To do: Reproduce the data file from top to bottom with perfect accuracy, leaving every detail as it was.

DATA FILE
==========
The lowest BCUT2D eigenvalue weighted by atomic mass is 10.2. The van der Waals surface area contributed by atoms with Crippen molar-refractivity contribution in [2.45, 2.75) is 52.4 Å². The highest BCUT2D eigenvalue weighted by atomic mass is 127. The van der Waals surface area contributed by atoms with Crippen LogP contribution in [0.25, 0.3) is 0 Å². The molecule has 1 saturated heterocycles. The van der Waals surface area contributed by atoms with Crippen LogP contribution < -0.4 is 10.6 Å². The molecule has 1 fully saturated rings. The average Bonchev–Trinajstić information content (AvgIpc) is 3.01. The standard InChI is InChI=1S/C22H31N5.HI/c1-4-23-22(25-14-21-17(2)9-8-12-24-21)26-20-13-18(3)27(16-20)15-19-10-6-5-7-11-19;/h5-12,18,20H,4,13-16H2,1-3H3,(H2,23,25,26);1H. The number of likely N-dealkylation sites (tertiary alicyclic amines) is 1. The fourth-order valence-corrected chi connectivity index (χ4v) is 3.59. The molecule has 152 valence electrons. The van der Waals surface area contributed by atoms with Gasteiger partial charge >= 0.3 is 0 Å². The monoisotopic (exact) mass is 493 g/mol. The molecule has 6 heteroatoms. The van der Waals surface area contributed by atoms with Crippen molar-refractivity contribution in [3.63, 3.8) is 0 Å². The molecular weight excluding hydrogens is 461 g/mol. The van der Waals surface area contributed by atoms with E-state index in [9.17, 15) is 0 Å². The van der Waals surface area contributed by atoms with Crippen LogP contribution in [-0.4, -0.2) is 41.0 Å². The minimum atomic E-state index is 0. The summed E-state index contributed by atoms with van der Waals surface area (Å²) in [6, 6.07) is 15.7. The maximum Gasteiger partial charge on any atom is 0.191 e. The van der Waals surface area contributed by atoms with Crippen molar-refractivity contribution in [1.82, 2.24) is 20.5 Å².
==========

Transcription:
The lowest BCUT2D eigenvalue weighted by atomic mass is 10.2. The van der Waals surface area contributed by atoms with Crippen molar-refractivity contribution in [2.45, 2.75) is 52.4 Å². The highest BCUT2D eigenvalue weighted by atomic mass is 127. The van der Waals surface area contributed by atoms with Crippen LogP contribution in [0.25, 0.3) is 0 Å². The molecule has 1 saturated heterocycles. The van der Waals surface area contributed by atoms with Crippen LogP contribution < -0.4 is 10.6 Å². The molecule has 1 fully saturated rings. The average Bonchev–Trinajstić information content (AvgIpc) is 3.01. The standard InChI is InChI=1S/C22H31N5.HI/c1-4-23-22(25-14-21-17(2)9-8-12-24-21)26-20-13-18(3)27(16-20)15-19-10-6-5-7-11-19;/h5-12,18,20H,4,13-16H2,1-3H3,(H2,23,25,26);1H. The number of likely N-dealkylation sites (tertiary alicyclic amines) is 1. The fourth-order valence-corrected chi connectivity index (χ4v) is 3.59. The molecule has 152 valence electrons. The van der Waals surface area contributed by atoms with Gasteiger partial charge >= 0.3 is 0 Å². The monoisotopic (exact) mass is 493 g/mol. The molecule has 6 heteroatoms. The van der Waals surface area contributed by atoms with Crippen molar-refractivity contribution in [3.63, 3.8) is 0 Å². The molecular weight excluding hydrogens is 461 g/mol. The van der Waals surface area contributed by atoms with E-state index in [9.17, 15) is 0 Å². The van der Waals surface area contributed by atoms with Crippen LogP contribution in [-0.4, -0.2) is 41.0 Å². The minimum atomic E-state index is 0. The summed E-state index contributed by atoms with van der Waals surface area (Å²) in [6, 6.07) is 15.7. The maximum Gasteiger partial charge on any atom is 0.191 e. The van der Waals surface area contributed by atoms with Crippen molar-refractivity contribution in [1.82, 2.24) is 20.5 Å².